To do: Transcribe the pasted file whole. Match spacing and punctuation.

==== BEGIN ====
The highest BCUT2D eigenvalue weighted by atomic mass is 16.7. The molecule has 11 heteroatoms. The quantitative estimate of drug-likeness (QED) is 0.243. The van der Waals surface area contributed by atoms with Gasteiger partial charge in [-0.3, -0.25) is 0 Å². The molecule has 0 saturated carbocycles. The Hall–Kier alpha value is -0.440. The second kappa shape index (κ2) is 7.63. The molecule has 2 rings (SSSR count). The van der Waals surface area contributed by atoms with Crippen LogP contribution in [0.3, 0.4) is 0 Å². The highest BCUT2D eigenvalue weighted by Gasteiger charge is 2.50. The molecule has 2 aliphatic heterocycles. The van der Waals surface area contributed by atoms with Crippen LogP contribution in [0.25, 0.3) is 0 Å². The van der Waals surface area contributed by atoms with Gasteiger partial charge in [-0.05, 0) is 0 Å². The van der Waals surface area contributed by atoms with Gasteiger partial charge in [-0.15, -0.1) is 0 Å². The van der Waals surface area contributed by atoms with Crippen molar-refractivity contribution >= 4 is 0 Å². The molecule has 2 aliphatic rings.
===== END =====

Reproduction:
The highest BCUT2D eigenvalue weighted by atomic mass is 16.7. The molecule has 11 heteroatoms. The quantitative estimate of drug-likeness (QED) is 0.243. The van der Waals surface area contributed by atoms with Gasteiger partial charge in [-0.3, -0.25) is 0 Å². The molecule has 0 saturated carbocycles. The Hall–Kier alpha value is -0.440. The second kappa shape index (κ2) is 7.63. The molecule has 2 rings (SSSR count). The van der Waals surface area contributed by atoms with Crippen LogP contribution in [0.3, 0.4) is 0 Å². The highest BCUT2D eigenvalue weighted by Gasteiger charge is 2.50. The molecule has 2 aliphatic heterocycles. The van der Waals surface area contributed by atoms with Crippen LogP contribution in [0.25, 0.3) is 0 Å². The van der Waals surface area contributed by atoms with Gasteiger partial charge in [-0.05, 0) is 0 Å². The van der Waals surface area contributed by atoms with Gasteiger partial charge in [-0.15, -0.1) is 0 Å². The van der Waals surface area contributed by atoms with Crippen molar-refractivity contribution >= 4 is 0 Å². The molecule has 2 aliphatic rings.